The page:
Excerpt of Tropic of Night by Michael Gruber
(Page 2 of 8)
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She blows a tiny bubble in her sleep, so babyish an action that my heart flows over with love and for an instant I am re-joined to my true self, not watching from outside, like an anthropologist, or a fugitive, which is another thing I am, and after that instant the fear flows back again like batter in a bowl from which a finger has been withdrawn. Affection, attachment, weakness, destruction, not allowed, not for me. Or remorse. I killed a human being. Did I mean to? Hard to say, it went down so quickly. Hold a knife to my throat and I'd tell the truth: the child was doomed with her, she's better off with me, I'm glad the woman's dead, God rest her soul, and I'll answer for it in heaven along with all the other stuff. Worse stuff.
Naturally, the little girl doesn't resemble me in the least, which is a problem, for people watch us and wonder who did she fuck to get that one? No, actually, that's unfair: most people don't see us at all, both of us are good at fading into the foliage, going gray in the shadows. We go out in the dusk, before the quick fall of the tropical night, or, as on the weekend just passing, very early. Tomorrow I will have to find a place to put her while I work. I have only a little sick time left and I need the money. She has been with me ten days. Her name is Luz.
I took her to the beach yesterday, to Matheson Hammock, very early in the day, and we paddled in the blood-warm shallows of Biscayne Bay, she holding my hand, stepping cautiously. We found a yogurt container and she filled it with various beach wrack-a cocolobo seed, a fiddler's claw, a tiny horseshoe crab-while I scanned the perimeter like a marine on point. As we waded, a car came up and rolled down the drive behind the beach. It's secluded there under the mangroves and is a favorite place for smooching and for dealing drugs. When we heard the car door open, she ran to me. Unlike me, she's afraid of strangers. I'm only afraid of people I know.
After the beach we went to the Kmart in South Miami. I bought her a pail and shovel, some cheap shorts and T-shirts, underwear and sneakers and socks. I let her choose a lunch box and some books. She chose a Bert and Ernie lunch box and a Bert and Ernie book and a Golden Book about birds. She's had some exposure to TV, clearly, although I do not own one and she seems content with that. For myself I bought a pair of polyester slacks the color of rust or of some diseased internal organ, and a sleeveless red top printed to look like patchwork and decorated with small cute animals on alternate patches. Although not quite the ugliest outfit in the store, it was at least a contender. Also, it was a size too large, and it was on sale.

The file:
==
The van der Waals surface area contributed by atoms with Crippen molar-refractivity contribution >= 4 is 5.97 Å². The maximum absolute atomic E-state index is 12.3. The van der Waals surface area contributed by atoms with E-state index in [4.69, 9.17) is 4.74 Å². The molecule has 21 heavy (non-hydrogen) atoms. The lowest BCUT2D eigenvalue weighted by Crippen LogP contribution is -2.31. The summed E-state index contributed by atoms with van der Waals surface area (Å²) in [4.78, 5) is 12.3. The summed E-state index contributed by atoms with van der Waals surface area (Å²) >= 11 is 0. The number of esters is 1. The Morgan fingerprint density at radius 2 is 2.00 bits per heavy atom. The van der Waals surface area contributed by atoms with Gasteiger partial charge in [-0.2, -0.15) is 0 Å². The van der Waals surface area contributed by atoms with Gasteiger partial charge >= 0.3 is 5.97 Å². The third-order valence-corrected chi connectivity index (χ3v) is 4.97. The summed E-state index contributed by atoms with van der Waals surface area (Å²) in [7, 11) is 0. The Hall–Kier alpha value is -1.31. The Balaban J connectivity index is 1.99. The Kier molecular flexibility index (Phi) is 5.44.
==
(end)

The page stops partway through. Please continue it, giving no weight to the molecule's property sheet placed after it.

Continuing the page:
The checkout lady smiled at Luz, who hid her face against my thigh.
"She's shy," said the checkout lady.
"Yes," I said, and reminded myself not to come through the line again when this person is on duty. Reject connection is my rule, although I now see that this will no longer be quite as feasible as it once was, when I was alone. Luz is attractive, and people will notice her and strike up conversations, and it's more memorable to coldly reject than to smear bland conversational margarine about. "Yes, you're shy, aren't you?" I say with a coo to the girl, and to the woman, as I pay (cash, naturally), "She's always been shy. I hope she'll grow out of it."
"Oh, they usually do, especially a pretty little thing like that."
Already she has forgotten us, her eyes moving automatically to the next customer.
We walked out of the frosty emporium to the sun-sizzled parking lot and into my car, a Buick Regal, in blue, from 1978. Its body is pretty well rusted out, the rocker panels having achieved the texture of autumn leaves. Both passenger windows are cracked, and the trunk doesn't lock. A yellow chenille bedspread serves as the front seat cover. On the other hand, it has the V-8 in there and the engine, the drive train, and all the running gear are as tuned and as slick-running as it is possible for a twenty-year-old machine to be. It is the kind of car you want for pulling bank jobs and getting away: fast, reliable, anonymous. I did all the car work myself. My dad taught me. He collected and restored cars. Still does, I suppose, although I haven't been in contact with home of late. I tell myself it's for their protection.
The foregoing is excerpted from Tropic of Night by Michael Gruber. All rights reserved. No part of this book may be used or reproduced without written permission from HarperCollins Publishers, 10 East 53rd Street, New York, NY 10022.